Solar, eclipsed


Nobody should be “shocked, shocked” that the power of the pen — the pen that writes the hefty check — has so far made solar energy a nonstarter in the Sunshine State.

As reported by the Florida Center for Investigative Reporting, state lawmakers have virtually snuffed out Floridians’ ability to choose this cleaner and progressive energy source to control their own electricity rates.

Florida is one of five states that deny residents and businesses the right to buy solar power electricity directly from someone other than a power company.

It’s no surprise that many lawmakers have thrown their constituents under the bus in favor of industries that help keep them in office and ward off Election Day opposition. It’s that shamefully simple, and the formula works on both sides of the aisle.

In recent years, legislators gave cover to derelict assisted-living facilities where people were neglected or mistreated; they are considering initiatives to put guns on campuses, in the middle of natural disasters and just about every other nook and cranny in the state. These follies come courtesy of the NRA, long used to getting its way in Tallahassee.

But here’s how deep the antipathy toward broadening the use of solar energy runs in the Legislature: “You know how Tallahassee has an in-group and an out-group?” That’s former state Rep. Paige Kreegel asking the question. “I didn’t know I was on the outside until I went against the public utilities, and then — holy hell.”

In 2009, Mr. Kreegel, a Republican from Punta Gorda, chaired the House Committee on Energy. He thought that the state’s needless restrictions on rooftop solar panels should be revisited, loosened and brought in line with free-market principles. And he was right.

But he erred — badly — in gauging his colleagues’ desire to jump on board his initiative. He, too, got thrown under that bus, leaving Florida residents with few options to go solar.

According to the Florida Center’s April 7 story, “Other lawmakers and lobbyists say that anyone who has attempted to expand the rooftop solar industry has been ostracized. The reason, some lawmakers say, is that Florida’s largest utilities have invested heavily in state political campaigns to fend off competition.”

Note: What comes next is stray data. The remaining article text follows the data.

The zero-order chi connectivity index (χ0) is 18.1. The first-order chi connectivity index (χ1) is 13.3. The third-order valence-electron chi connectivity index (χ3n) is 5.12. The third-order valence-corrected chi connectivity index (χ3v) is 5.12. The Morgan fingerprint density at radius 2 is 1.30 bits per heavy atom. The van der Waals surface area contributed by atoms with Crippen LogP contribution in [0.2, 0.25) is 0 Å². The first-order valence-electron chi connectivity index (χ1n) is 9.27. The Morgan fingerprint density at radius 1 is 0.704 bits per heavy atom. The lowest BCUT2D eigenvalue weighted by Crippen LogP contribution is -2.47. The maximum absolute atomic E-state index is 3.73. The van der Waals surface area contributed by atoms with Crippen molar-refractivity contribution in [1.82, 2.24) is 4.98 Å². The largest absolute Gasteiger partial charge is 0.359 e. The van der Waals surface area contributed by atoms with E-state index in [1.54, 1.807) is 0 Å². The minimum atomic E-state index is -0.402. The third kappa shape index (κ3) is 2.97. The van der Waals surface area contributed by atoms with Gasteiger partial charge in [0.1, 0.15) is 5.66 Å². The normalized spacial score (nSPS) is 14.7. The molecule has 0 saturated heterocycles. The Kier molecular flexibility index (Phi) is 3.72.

Utility companies have contributed $12 million to state lawmakers’ election campaigns since 2010, campaign records show. In other words, customers of the four largest utilities in the state — Duke Energy, Gulf Power, Florida Power & Light and Tampa Electric — are funding this tamping down on their options. Contributions have been made to every member of the Senate and House leadership. The biggest winner is Gov. Rick Scott, who, through two political action committees, reaped more than $1 million since 2010.

As with the push for Amendment 1 to preserve environmentally fragile land, there is a drive to put the solar-energy issue on the ballot and, eventually, in the state Constitution. This document is already larded with initiatives that the Legislature was too cowed to act upon.

FPL has made its own investment in solar energy. Alys Daly, from FPL’s public-affairs office, told the Editorial Board, “We like solar technology. We have three solar power plants in the state, the first of its kind, and a hybrid plant runs on natural gas and solar. We want to do more solar.” And so does the private-investment market.

But these investors have been unfairly shut out in a state that claims to be all about business.